Influential Leadership: Leading up, leading down and leading sideways – part 1 by guest blogger Donna Rossi Smith

We live in a results-driven society where management skills are just the beginning in driving organizations to meet challenging and high performing goals.  Professionals are stretched daily to deliver top-notch performance.  More often than not, professionals need to navigate complex organizational structures to achieve success, relying on and working with individuals and teams across various levels of an organization.  How does one have positive influence over the work of others across all levels?  Specifically, what does influential leadership look like when leading up, down, and sideways across an organization? 

Joseph Rost, author of Leadership for the Twenty-First Century, believes that the word influence was the most often used word in defining leadership in the 1980’s.  He claims that the notion of leadership as influence is one that clearly stands out (1993).   These remain true today as well, however, the forces increasing the need for influence and related skills has drastically changed.

In the pursuit to uncover and define influential leadership, other core ideas related to influential leadership emerged: social influence, organizational change and change management, and management. Leadership is directly linked to social influence because without it, leadership does not occur.  By definition, social influence is the process in which a person steers members of a group toward a goal.  The social aspect of leadership allows for there to be a process of human interaction.  It is true that some individuals are more skilled in this arena than others, as seen in the varying degrees of productivity within organizations world-wide (Rost, 1993). Although I don’t explicitly address transformational leadership, it is important to note that there are similarities and differences between to the two concepts.  Influential leadership relies on influence as opposed to coercion, essentially creating followers who believe that they have to follow.  Transformational leadership relies on transforming through empowerment, which is tied to profitability and results, but has the potential to create dependence on the leaders.

Organizational change and change management has a connection to influential leadership because with change comes the need to influence and get others onboard with the change or new direction.  Influential leaders can help manage this change (Durant, 1999).   Mirsalimi and Hunter believe that when leaders have presence, when others trust them, and when followers are influenced by them, desired results and an acceptance of change will likely follow from the team or organization.  Essentially, without influential leaders, change and managing change in the workplace will be difficult, at best.

Finally, the difference between leadership and management.  In the article, How Can We Train Leaders if We Do Not Know What Leadership Is Barker states, “The function of leadership is to create change while the function of management is to create stability” (1997, p. 349).  Barker’s take on the differences suggests that leadership creates new patterns of actions—therefore promoting change.  Management, on the other hand, stabilizes patterns, yet creates an environment that anticipates change. According to Green and Hauser, managers need to be more than just leaders who empower their people; they need to be more hands-on in clearly communicating their expectations for the outcomes of the work.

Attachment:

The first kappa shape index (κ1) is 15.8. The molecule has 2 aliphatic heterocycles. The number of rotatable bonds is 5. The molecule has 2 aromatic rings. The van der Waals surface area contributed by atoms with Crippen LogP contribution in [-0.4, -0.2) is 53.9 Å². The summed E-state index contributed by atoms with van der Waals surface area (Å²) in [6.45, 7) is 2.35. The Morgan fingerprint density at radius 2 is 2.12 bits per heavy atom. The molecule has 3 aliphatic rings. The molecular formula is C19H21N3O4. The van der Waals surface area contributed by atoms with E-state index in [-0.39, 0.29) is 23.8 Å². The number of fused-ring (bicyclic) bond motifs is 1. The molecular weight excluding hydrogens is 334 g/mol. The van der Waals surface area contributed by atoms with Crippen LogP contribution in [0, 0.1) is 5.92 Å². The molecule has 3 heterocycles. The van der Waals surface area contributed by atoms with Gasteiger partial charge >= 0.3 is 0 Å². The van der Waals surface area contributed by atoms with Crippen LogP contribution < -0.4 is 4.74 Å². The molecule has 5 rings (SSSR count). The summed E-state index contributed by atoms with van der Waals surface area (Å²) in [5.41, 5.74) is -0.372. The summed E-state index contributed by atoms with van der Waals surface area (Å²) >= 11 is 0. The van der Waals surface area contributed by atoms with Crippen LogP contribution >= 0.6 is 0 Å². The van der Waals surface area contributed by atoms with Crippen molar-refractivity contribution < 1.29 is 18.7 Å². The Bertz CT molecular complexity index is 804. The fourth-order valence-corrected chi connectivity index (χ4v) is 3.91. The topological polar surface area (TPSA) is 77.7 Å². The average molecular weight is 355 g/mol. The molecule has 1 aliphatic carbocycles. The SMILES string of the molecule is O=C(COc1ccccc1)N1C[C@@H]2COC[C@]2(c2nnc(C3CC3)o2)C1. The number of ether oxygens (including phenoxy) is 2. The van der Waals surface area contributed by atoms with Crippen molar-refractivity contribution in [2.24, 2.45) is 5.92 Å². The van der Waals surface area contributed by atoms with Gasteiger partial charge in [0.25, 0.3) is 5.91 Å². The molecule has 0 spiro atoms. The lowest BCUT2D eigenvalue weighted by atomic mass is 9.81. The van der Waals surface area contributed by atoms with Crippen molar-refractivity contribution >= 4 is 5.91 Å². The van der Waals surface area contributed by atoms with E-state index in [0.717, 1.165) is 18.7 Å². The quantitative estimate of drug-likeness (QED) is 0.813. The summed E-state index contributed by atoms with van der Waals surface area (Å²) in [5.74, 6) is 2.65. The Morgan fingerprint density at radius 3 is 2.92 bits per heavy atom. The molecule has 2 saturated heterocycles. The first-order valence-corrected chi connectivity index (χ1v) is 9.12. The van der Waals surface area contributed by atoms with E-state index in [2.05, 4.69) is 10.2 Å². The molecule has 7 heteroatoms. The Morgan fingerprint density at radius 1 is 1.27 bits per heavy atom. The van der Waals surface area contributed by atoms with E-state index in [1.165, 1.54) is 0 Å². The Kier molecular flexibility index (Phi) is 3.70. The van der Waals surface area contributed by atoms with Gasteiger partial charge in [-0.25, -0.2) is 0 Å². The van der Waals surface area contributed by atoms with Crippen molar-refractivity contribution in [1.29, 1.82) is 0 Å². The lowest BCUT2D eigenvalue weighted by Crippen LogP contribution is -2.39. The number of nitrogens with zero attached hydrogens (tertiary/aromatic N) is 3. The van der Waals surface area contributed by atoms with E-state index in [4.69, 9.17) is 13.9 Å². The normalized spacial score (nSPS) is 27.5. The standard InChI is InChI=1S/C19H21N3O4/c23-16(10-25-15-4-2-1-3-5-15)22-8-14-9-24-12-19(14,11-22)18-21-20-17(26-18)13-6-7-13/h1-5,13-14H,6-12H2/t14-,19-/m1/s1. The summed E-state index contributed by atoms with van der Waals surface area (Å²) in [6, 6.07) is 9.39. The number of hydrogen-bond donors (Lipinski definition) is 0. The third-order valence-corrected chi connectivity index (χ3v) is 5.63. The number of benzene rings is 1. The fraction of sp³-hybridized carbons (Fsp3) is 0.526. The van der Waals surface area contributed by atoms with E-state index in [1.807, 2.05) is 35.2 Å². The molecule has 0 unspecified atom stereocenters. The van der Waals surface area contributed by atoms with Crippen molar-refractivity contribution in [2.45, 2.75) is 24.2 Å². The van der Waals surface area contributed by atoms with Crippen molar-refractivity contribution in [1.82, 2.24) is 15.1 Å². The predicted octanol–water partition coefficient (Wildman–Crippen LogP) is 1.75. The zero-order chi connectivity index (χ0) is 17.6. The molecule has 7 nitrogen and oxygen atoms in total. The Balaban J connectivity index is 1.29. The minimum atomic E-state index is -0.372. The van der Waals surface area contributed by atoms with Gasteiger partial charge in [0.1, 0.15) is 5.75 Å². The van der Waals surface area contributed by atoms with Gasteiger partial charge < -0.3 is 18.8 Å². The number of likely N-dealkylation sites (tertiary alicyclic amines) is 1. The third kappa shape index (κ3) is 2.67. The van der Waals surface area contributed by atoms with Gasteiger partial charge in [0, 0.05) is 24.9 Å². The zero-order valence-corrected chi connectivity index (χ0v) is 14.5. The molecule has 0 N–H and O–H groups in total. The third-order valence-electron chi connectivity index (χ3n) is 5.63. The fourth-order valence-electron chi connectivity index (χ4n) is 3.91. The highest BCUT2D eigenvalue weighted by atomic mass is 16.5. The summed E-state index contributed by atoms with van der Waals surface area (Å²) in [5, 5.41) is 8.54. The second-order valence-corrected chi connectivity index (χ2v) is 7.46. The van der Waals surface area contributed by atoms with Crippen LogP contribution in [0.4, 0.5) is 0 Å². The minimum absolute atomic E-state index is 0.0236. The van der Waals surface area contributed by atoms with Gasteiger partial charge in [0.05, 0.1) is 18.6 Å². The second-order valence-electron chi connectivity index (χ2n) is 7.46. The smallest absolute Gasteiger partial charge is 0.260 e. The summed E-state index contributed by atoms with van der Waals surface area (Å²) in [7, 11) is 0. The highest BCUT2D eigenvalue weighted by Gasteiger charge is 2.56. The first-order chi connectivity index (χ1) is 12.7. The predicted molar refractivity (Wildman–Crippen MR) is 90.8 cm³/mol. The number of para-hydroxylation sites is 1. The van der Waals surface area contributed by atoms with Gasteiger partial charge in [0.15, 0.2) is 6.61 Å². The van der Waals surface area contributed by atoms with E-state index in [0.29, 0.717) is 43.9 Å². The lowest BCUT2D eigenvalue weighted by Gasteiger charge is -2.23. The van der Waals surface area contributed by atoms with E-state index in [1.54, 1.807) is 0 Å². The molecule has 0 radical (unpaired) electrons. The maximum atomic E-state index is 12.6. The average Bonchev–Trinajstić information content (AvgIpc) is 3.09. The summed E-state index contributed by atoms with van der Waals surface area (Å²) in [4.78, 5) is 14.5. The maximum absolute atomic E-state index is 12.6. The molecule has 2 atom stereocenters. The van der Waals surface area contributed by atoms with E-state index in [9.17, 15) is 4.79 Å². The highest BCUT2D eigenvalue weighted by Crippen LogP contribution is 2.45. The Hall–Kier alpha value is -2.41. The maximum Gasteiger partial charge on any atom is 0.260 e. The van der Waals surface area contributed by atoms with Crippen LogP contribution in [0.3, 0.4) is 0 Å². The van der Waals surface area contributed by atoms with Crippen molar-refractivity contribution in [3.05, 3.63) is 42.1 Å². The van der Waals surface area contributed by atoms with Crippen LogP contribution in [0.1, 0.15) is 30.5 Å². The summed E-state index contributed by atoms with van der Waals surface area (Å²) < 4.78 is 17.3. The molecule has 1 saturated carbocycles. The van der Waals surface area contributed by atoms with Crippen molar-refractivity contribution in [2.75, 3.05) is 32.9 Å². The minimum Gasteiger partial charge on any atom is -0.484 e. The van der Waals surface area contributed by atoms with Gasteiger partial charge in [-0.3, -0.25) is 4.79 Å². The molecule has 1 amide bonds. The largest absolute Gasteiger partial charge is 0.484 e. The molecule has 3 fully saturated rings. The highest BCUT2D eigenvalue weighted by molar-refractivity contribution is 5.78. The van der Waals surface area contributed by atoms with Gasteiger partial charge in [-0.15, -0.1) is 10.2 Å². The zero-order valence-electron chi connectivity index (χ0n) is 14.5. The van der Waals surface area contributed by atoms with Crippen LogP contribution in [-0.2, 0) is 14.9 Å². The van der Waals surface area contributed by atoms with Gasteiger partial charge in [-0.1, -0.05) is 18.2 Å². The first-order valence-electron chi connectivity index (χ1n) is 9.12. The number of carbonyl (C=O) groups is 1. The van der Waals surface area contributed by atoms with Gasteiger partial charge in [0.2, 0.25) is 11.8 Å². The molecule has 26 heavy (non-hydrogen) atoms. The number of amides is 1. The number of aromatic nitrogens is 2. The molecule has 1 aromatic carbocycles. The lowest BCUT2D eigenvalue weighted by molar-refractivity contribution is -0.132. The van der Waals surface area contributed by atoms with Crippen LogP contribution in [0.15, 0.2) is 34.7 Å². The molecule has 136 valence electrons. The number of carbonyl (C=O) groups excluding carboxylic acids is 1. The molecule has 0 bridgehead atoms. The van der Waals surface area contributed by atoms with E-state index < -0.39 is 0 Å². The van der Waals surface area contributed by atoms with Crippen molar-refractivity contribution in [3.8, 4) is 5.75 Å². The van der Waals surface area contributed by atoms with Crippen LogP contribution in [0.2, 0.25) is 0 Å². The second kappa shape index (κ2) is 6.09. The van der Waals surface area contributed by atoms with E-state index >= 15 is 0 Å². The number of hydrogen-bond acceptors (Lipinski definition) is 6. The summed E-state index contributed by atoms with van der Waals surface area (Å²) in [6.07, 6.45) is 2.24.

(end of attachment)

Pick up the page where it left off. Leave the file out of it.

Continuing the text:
There is no one-size-fits-all approach to leadership. Influential leadership is just one term, among the many, to describe what is needed to keep up with the growing demands and complexities of the modern workforce.  Importantly research is showing that leadership is not exclusive to only a few individuals within an organization; every employee has to display leadership abilities that will influence others to drive change and create positive outcomes.  The health of an organization relies on its people and the productivity of each person. 

Exercising the art of influence and leadership, according to Mirsalimi and Hunter, is when you “don’t wait to be told what to do, but you think about what needs to be done; when you think outside the box and influence others to do the same; when you think creatively and bring others onboard with your vision of how something should be done; when you look into the future and think about possibilities as opposed to obstacles, and inspire others to see the future in a similar manner, you are engaging in leadership no matter where you are in the organizational chart hierarchy” (2006, p. 76).

Hence, the competency checklist for an influential leader includes:

  • taking personal responsibility
  • embracing change
  • being a future thinker
  • taking risks
  • being a persistent problem solver and persuasive negotiator,
  • doing whatever it takes to have impact,
  • exhibiting resilience to setbacks,
  • enjoying challenges,
  • having a high need to achieve, and
  • constantly acquiring new knowledge and skill sets

(Ingbretsen Consulting, LLC (2013))

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Applying these competencies to the concepts of managing up, managing down and managing sideways defines influential leadership in today’s ever-changing organizations. It is important to note that these three concepts of managing up, managing down, and managing sideways are similar from a skills-needed perspective, but unique in the structure for which the skills are applied.


It was believed that influential leadership cannot be taught, however, this isn’t true - influential leadership can be taught.  In Part 2, I will share how coaching can support individuals move towards a state of influence where they are exercising leadership.    


Donna Rossi Smith: Executive Excellence